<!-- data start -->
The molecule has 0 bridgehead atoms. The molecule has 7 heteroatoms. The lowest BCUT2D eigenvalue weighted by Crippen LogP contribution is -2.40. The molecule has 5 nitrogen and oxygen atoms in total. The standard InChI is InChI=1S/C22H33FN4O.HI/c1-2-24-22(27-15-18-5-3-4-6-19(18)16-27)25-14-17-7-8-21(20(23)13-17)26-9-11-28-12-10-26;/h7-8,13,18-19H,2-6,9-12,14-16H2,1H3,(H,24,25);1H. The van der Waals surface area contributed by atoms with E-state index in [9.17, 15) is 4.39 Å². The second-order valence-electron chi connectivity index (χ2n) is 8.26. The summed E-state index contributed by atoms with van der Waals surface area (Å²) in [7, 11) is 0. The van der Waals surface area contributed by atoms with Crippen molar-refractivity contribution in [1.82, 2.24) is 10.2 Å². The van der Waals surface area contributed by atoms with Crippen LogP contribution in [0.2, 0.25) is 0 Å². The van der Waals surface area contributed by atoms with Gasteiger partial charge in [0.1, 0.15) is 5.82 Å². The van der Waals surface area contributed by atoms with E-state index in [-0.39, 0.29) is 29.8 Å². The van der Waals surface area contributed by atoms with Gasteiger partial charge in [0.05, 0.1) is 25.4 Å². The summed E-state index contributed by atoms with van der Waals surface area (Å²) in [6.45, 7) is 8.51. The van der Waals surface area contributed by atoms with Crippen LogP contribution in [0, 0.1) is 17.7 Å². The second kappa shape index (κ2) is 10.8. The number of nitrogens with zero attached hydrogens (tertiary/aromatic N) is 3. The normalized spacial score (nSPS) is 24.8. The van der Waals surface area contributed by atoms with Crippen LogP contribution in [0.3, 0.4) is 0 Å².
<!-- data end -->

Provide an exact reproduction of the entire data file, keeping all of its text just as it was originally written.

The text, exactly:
The molecule has 0 bridgehead atoms. The molecule has 7 heteroatoms. The lowest BCUT2D eigenvalue weighted by Crippen LogP contribution is -2.40. The molecule has 5 nitrogen and oxygen atoms in total. The standard InChI is InChI=1S/C22H33FN4O.HI/c1-2-24-22(27-15-18-5-3-4-6-19(18)16-27)25-14-17-7-8-21(20(23)13-17)26-9-11-28-12-10-26;/h7-8,13,18-19H,2-6,9-12,14-16H2,1H3,(H,24,25);1H. The van der Waals surface area contributed by atoms with E-state index in [9.17, 15) is 4.39 Å². The second-order valence-electron chi connectivity index (χ2n) is 8.26. The summed E-state index contributed by atoms with van der Waals surface area (Å²) in [7, 11) is 0. The van der Waals surface area contributed by atoms with Crippen molar-refractivity contribution in [1.82, 2.24) is 10.2 Å². The van der Waals surface area contributed by atoms with Crippen LogP contribution in [0.2, 0.25) is 0 Å². The van der Waals surface area contributed by atoms with Gasteiger partial charge in [0.1, 0.15) is 5.82 Å². The van der Waals surface area contributed by atoms with E-state index in [-0.39, 0.29) is 29.8 Å². The van der Waals surface area contributed by atoms with Gasteiger partial charge in [0.05, 0.1) is 25.4 Å². The summed E-state index contributed by atoms with van der Waals surface area (Å²) in [6.45, 7) is 8.51. The van der Waals surface area contributed by atoms with Crippen LogP contribution in [0, 0.1) is 17.7 Å². The second kappa shape index (κ2) is 10.8. The number of nitrogens with zero attached hydrogens (tertiary/aromatic N) is 3. The normalized spacial score (nSPS) is 24.8. The van der Waals surface area contributed by atoms with Crippen LogP contribution in [0.3, 0.4) is 0 Å².